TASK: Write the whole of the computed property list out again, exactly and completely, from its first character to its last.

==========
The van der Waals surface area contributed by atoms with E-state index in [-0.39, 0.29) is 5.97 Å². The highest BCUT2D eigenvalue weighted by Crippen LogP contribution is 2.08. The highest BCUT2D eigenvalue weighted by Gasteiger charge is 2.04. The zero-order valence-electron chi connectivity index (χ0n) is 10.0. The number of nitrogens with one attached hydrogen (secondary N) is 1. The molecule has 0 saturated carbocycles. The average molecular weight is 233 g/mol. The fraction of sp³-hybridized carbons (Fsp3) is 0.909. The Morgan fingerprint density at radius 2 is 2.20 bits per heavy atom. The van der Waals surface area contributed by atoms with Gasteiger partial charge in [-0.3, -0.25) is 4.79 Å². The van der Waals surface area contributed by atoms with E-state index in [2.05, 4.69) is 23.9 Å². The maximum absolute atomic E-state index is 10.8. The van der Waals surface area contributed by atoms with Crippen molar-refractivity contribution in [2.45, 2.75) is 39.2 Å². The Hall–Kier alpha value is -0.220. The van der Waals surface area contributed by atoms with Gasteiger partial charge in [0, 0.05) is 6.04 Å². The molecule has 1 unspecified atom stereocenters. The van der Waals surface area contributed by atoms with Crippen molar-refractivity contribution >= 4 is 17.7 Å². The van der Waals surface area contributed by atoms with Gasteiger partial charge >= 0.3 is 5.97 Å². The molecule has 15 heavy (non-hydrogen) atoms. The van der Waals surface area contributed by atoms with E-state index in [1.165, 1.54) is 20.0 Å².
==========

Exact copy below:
The van der Waals surface area contributed by atoms with E-state index in [-0.39, 0.29) is 5.97 Å². The highest BCUT2D eigenvalue weighted by Crippen LogP contribution is 2.08. The highest BCUT2D eigenvalue weighted by Gasteiger charge is 2.04. The zero-order valence-electron chi connectivity index (χ0n) is 10.0. The number of nitrogens with one attached hydrogen (secondary N) is 1. The molecule has 0 saturated carbocycles. The average molecular weight is 233 g/mol. The fraction of sp³-hybridized carbons (Fsp3) is 0.909. The Morgan fingerprint density at radius 2 is 2.20 bits per heavy atom. The van der Waals surface area contributed by atoms with Gasteiger partial charge in [-0.3, -0.25) is 4.79 Å². The van der Waals surface area contributed by atoms with E-state index in [2.05, 4.69) is 23.9 Å². The maximum absolute atomic E-state index is 10.8. The van der Waals surface area contributed by atoms with Crippen molar-refractivity contribution in [2.45, 2.75) is 39.2 Å². The Hall–Kier alpha value is -0.220. The van der Waals surface area contributed by atoms with Gasteiger partial charge in [0, 0.05) is 6.04 Å². The molecule has 1 unspecified atom stereocenters. The van der Waals surface area contributed by atoms with Crippen molar-refractivity contribution >= 4 is 17.7 Å². The van der Waals surface area contributed by atoms with Gasteiger partial charge >= 0.3 is 5.97 Å². The molecule has 15 heavy (non-hydrogen) atoms. The van der Waals surface area contributed by atoms with E-state index in [1.165, 1.54) is 20.0 Å².